George Will, his own worst enemy…..Will is a reluctant liberal’s (I’m only one because ‘conservative’ is the only other viable option. Moderate schmoderate) dream. I viscerally disagree with just about everything he says (the baseball stuff renders me immediately blind and illiterate, so it doesn’t count) but it’s usually so simultaneously persuasive and so fundamentally amoral, it forces me to think about why he’s so dangerously wrong. I read him faithfully because he’s a great intellectuo-gut check (I debated him briefly once and he graciously held his tongue after I made a pithy riposte that I know he could have countered. Wouldn’t have been right, but he could have silenced me, poised, prepared and confident debater that he is, if he weren’t such a gentleman). Ann “the hobglobin of small minds” Coulter you can dismiss without argument since she so rarely makes any, so busy striking poses as she is. But Will….he makes you better and he makes you work for it, a rare commodity in today’s “discourse.”

His latest column is the perfect example. In it, he calmly rips apart liberals’ attacks on school’s/team’s ethnic mascots such that the litigants’ own mothers would disown them.
His latest is a seemingly well trodden take down of lefty attacks on ethnic sports team names and mascots, in this case, Chief Illiniwek of the U of I. After I finished the piece though, I sat there wondering why I had such a bad after taste in my mouth. Then it hit me. His arguments proved the opposite point: it’s not that liberals are right in arguing that team names like the Redskins et al are ipso facto offensive. It’s that the argument itself is progress. America needed to know that:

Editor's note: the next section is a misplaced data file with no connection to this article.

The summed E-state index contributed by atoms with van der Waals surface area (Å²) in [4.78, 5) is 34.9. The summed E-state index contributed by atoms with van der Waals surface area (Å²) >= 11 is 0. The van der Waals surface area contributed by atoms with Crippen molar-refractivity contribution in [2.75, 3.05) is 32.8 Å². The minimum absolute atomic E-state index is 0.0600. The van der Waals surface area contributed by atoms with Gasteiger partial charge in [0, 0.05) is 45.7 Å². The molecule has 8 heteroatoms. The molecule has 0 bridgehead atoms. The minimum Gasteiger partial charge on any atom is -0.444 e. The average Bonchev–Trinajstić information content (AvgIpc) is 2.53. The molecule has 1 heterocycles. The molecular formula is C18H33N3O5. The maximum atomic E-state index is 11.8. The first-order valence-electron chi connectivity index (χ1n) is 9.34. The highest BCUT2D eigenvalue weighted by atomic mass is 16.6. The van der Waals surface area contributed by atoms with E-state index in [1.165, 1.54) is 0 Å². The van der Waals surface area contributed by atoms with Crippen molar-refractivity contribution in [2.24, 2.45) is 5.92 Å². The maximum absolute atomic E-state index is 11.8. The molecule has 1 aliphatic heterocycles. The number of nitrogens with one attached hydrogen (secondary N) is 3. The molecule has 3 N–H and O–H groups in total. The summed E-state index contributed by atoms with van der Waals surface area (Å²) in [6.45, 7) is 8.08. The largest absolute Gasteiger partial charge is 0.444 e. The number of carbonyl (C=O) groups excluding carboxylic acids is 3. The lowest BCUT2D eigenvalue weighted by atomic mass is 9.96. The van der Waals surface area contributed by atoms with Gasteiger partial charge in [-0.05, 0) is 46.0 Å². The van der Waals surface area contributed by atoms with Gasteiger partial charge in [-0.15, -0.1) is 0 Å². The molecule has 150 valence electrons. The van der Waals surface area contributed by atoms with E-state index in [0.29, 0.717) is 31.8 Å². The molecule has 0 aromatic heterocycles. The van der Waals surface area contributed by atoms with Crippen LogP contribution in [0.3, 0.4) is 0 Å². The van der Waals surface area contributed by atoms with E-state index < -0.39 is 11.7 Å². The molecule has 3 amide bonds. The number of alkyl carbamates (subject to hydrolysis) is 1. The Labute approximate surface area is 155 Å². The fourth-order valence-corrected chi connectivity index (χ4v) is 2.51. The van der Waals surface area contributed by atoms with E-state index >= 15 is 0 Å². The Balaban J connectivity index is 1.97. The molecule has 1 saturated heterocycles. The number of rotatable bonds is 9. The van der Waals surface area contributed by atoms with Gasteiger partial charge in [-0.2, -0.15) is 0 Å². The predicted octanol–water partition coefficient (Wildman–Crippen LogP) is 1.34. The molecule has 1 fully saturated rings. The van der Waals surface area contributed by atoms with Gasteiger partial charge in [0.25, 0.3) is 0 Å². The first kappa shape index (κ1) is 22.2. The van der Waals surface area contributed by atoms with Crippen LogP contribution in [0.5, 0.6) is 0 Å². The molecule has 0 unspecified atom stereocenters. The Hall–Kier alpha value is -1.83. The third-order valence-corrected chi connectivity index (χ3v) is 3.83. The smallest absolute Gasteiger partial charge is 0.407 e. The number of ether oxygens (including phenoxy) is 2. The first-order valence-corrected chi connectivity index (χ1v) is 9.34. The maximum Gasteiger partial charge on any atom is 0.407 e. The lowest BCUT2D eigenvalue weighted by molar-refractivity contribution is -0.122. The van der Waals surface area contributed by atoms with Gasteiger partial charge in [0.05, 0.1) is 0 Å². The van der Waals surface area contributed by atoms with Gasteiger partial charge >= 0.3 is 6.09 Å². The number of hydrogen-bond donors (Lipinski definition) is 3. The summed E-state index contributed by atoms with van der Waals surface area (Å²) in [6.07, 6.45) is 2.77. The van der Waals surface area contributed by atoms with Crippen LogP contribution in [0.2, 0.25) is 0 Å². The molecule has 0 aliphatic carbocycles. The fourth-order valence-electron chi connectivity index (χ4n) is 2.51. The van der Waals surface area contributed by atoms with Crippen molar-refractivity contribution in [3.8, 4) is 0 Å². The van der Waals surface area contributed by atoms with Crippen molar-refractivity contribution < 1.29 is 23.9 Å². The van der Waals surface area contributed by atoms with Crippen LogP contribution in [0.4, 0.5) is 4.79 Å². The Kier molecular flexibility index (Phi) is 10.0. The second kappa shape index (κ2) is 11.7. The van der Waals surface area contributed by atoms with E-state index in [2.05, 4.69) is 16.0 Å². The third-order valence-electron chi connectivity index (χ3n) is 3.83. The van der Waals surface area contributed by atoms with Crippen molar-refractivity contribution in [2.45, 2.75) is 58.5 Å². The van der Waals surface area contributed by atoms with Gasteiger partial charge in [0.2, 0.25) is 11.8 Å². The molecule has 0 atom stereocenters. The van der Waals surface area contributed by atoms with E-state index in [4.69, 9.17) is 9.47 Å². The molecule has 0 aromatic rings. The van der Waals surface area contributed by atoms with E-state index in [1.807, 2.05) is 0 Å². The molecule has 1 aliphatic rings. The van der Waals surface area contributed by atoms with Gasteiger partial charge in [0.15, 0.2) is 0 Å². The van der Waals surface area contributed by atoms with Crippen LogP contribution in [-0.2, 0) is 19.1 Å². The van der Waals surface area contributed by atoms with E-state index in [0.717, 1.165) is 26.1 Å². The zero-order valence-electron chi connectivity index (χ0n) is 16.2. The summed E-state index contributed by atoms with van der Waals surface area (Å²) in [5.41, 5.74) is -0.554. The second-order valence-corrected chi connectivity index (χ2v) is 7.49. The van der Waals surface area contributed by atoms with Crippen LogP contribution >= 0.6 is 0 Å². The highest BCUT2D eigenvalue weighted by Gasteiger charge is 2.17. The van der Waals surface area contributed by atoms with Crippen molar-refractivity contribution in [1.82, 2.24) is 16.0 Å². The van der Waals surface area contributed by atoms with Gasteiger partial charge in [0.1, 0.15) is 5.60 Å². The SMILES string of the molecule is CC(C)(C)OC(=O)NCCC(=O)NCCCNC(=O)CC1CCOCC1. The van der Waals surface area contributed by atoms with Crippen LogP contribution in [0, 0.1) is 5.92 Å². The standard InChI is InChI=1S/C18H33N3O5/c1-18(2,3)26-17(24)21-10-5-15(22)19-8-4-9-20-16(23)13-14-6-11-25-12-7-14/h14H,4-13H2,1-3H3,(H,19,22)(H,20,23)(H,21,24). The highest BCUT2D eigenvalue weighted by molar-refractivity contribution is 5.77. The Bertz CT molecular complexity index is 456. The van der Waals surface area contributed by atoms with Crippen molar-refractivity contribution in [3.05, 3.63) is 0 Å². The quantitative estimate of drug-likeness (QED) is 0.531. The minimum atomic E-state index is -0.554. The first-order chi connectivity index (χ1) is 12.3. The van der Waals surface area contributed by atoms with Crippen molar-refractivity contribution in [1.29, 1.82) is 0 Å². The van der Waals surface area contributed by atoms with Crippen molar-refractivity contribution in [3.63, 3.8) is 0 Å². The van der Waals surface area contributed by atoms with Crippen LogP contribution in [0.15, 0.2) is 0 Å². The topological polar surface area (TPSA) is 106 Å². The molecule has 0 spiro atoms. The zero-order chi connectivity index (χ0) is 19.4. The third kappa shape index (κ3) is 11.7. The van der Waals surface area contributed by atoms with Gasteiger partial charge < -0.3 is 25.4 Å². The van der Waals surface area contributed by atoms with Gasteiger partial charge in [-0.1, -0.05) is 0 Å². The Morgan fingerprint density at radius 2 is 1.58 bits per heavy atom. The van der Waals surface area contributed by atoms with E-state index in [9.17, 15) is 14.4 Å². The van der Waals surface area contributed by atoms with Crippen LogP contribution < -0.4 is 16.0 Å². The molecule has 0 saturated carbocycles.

This story of progress, as progressives understand that, began during halftime of a football game in 1926, when an undergraduate studying Indian culture performed a dance dressed as a chief. Since then, a student has always served as Chief Illiniwek, who has become the symbol of the university that serves a state named after the Illini confederation of about a half-dozen tribes that were virtually annihilated in the 1760s by rival tribes.

In 1930, the student then portraying Chief Illiniwek traveled to South Dakota to receive authentic raiment from the Oglala Sioux. In 1967 and 1982, representatives of the Sioux, who had not yet discovered that they were supposed to feel abused, came to the Champaign-Urbana campus to augment the outfits Chief Illiniwek wears at football and basketball games.

If true, knowing this makes a world of difference, doesn’t it, in deciding how to feel about how we use shorthand for cultural events? Makes a world of difference, no? And if the liberals were too busy nitpicking to trace the history, hat’s off to the team effort of setting this particular record straight.

Three cheers for George Will, right? … anybody? Mrs. Will….?

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Debra Dickerson, a Washington Monthly editorial advisory board member, is the author most recently of The End of Blackness.